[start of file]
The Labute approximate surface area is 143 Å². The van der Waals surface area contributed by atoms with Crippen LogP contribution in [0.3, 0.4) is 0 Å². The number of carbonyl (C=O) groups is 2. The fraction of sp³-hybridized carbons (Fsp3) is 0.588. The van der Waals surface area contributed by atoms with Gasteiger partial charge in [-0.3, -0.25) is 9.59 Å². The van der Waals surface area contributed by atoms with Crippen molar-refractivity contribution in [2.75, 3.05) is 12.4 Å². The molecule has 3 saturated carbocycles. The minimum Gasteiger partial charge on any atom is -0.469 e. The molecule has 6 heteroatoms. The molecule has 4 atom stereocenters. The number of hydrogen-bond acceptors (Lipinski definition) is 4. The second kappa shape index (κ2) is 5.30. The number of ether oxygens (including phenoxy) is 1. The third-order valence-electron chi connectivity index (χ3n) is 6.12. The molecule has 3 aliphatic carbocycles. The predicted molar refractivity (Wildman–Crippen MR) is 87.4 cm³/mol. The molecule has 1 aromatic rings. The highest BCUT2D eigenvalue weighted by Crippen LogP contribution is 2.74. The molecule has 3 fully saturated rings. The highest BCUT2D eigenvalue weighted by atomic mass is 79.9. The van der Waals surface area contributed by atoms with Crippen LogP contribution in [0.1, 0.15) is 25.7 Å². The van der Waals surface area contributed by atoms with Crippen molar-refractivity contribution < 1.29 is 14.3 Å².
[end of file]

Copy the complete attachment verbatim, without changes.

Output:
The Labute approximate surface area is 143 Å². The van der Waals surface area contributed by atoms with Crippen LogP contribution in [0.3, 0.4) is 0 Å². The number of carbonyl (C=O) groups is 2. The fraction of sp³-hybridized carbons (Fsp3) is 0.588. The van der Waals surface area contributed by atoms with Gasteiger partial charge in [-0.3, -0.25) is 9.59 Å². The van der Waals surface area contributed by atoms with Crippen molar-refractivity contribution in [2.75, 3.05) is 12.4 Å². The molecule has 3 saturated carbocycles. The minimum Gasteiger partial charge on any atom is -0.469 e. The molecule has 6 heteroatoms. The molecule has 4 atom stereocenters. The number of hydrogen-bond acceptors (Lipinski definition) is 4. The second kappa shape index (κ2) is 5.30. The number of ether oxygens (including phenoxy) is 1. The third-order valence-electron chi connectivity index (χ3n) is 6.12. The molecule has 3 aliphatic carbocycles. The predicted molar refractivity (Wildman–Crippen MR) is 87.4 cm³/mol. The molecule has 1 aromatic rings. The highest BCUT2D eigenvalue weighted by Crippen LogP contribution is 2.74. The molecule has 3 fully saturated rings. The highest BCUT2D eigenvalue weighted by atomic mass is 79.9. The van der Waals surface area contributed by atoms with Crippen LogP contribution in [0.1, 0.15) is 25.7 Å². The van der Waals surface area contributed by atoms with Crippen molar-refractivity contribution < 1.29 is 14.3 Å².